October
2017
OSFI OSFI announces final B-20 guidelines As part of OSFI’s final B-20 guidelines, federally regulated financial institutions are disallowed from arranging (or appearing to arrange) a mortgage or combination of mortgages secured by the same property that would circumvent the maximum LTV ratio as defined in a lender’s underwriting policies or legal requirements.
October
2017
OSFI OSFI announces final B-20 guidelines Finally, OSFI’s new B-20 guidelines introduce greater due diligence, including: intended use of loan (e.g., purchase, refinancing), type of purchase (owner-occupied, recreational, investment, etc.), and type of refinancing (if applicable).
November
2017
B.C. Government Vancouver unveils 10-year housing strategy Vancouver releases its 10-year Vancouver Housing Strategy and three-year action plan in November 2017, which includes references to a desire to introduce and/or work with other levels of government to potentially introduce more changes to the housing market (e.g., tax reform relating to real estate, restrict property ownership by non-permanent residents, etc.).
January
2018
OSFI New Stress Test Begins OSFI’s uninsured mortgage stress test begins January 1.

History of Mortgage Rule Changes Continues:

February
2018
B.C. Government Speculation tax  A tax of 0.5% of a home’s value was introduced to target foreign and domestic speculators. The tax is exempted on homes that are an owner’s primary residence and on those that are rented out for at least six months of the year (in addition to other examptions). The tax came into effect in select regions and municipalities.
March
2018
B.C. Government Changes to B.C.’s Speculation tax  Responding to criticism over its speculation tax, the government reduced the number of geographic areas affected by the new tax and introduced a new rate system that distinguished between B.C. residents, out-of-province Canadians and foreign buyers.
March
2019
Department of Finance Higher RRSP Home Buyers’ Plan (HBP) Limits Announced in the Liberal government budget of 2019, the RRSP withdrawal limit under the Home Buyers’ Plan was raised to $35,000 from $25,000. It took effect March 20, 2019.
March
2019
CMHC First-Time Home Buyer Incentive Announced in the Liberal government budget of 2019, this plan will provide down payment assistance to first-time homebuyers by way of a shared equity program, in which CMHC will provide 5% of the purchase price for existing homes and 10% for new builds. For default-insured purchases only; annual household income must be less than $120,000; the insured mortgage plus incentive amount cannot exceed four times the participants’ annual household income. The official launch was September 2019.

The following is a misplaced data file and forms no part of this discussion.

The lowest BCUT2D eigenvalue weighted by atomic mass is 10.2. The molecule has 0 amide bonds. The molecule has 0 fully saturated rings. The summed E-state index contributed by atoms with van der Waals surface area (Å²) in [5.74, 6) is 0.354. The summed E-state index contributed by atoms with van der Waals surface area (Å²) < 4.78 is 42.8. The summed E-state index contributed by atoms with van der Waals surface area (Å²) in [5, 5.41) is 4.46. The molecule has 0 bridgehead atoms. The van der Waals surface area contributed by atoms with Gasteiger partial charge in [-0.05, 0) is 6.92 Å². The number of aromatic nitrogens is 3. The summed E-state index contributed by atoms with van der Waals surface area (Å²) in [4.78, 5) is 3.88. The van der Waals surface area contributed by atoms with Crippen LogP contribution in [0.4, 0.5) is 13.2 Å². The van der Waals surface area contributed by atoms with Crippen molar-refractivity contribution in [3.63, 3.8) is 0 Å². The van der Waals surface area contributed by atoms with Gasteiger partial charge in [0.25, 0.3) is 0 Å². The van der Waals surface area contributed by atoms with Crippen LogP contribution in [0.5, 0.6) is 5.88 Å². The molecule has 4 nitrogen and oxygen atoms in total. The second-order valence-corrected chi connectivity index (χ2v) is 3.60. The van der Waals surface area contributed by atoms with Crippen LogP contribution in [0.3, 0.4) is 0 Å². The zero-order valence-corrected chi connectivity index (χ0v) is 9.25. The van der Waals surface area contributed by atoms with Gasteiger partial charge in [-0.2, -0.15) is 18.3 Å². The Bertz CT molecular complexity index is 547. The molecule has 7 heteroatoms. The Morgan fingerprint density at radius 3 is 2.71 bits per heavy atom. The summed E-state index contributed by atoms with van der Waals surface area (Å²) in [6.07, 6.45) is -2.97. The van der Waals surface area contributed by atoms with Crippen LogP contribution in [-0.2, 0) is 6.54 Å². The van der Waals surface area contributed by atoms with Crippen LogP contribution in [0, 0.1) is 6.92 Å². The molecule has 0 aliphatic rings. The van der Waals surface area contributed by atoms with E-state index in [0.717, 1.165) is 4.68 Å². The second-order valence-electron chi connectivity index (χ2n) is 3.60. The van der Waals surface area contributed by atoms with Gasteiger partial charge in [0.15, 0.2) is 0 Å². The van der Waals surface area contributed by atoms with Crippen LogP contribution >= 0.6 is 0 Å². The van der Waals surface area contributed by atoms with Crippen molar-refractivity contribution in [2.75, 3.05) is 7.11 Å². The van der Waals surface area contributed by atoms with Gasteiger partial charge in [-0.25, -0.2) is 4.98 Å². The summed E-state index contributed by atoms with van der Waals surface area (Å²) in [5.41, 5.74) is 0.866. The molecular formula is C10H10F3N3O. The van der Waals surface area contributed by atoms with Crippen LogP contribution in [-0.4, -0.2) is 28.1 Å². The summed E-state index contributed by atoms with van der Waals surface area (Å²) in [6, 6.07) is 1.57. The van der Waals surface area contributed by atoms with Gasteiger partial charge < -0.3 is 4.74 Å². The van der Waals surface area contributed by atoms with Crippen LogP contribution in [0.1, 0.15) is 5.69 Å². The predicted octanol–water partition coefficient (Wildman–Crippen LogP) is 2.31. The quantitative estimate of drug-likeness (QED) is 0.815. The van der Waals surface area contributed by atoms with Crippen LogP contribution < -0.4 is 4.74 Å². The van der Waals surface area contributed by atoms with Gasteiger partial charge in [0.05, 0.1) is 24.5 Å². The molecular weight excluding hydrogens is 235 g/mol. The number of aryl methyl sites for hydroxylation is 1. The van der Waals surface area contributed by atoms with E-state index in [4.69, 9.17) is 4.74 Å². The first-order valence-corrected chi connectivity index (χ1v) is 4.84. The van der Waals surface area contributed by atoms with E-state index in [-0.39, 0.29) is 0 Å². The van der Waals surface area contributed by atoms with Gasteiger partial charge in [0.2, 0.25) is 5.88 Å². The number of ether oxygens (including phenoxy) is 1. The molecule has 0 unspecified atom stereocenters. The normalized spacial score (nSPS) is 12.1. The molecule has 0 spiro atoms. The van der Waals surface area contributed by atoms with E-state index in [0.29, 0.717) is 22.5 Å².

February
2020
Department of Finance New insured stress-test qualifying rate The Department of Finance announced changes to Canada’s benchmark
qualifying rate, a key component used in stress-testing insured
mortgages. Under the new formula, insured borrowers will have to prove  they can afford a monthly payment based on a rate that equals the weekly median 5-year fixed insured mortgage rate, plus 2%. The change was set to come into effect on April 6, 2020.OSFI announced that it was considering using the same revised benchmark rate for uninsured
mortgages, or the borrower’s contract rate plus 2%, whichever is greater. It will confirm its new rule after a public comment period, saying it aimed to revise its stress test on the same April 6 date as the Department of Finance. 

Note: Due to extreme events related to COVID-19, the government announced in March 2020 that it will shelve this proposal for now.

March
2020
Department of Finance, CMHC, Bank of Canada

Measures to Support Continued Lending

The Bank of Canada, Department of Finance and CMHC announced several mortgage measures to support liquidity in the mortgage market and those facing hardship related to the COVID-19 outbreak. Among them:

Launch of a $150 billion Insured Mortgage Purchase Program (IMPP).
Eligibility criteria for portfolio insurance were temporarily relaxed to help mortgage lenders access the IMPP. The change allows previously uninsured mortgage loans (e.g., those with 30-year amortizations and refinances) that were funded before March 20, 2020, to be eligible for mortgage insurance and to be included in future NHA MBS issuance, including:
1. Low loan-to-value mortgages with a maximum amortization term 
up to 30 years commencing from when the loan was funded.
2. Low loan-to-value mortgages whose purpose includes the purchase of a property, subsequent renewal of such a loan, or refinancing.
Canada Mortgage Bonds Buyback: The BoC said it “stands ready, as a proactive measure, to provide support to the Canada Mortgage Bond (CMB) market so that this important funding market continues to function well. This would include, as required, purchases of CMBs in the secondary market.” (Source)
The Bank of Canada also said it would broaden eligible collateral for its term repo facility to include the full range of collateral eligible under the Standing Liquidity Facility, with the exception of the non-mortgage loan portfolio.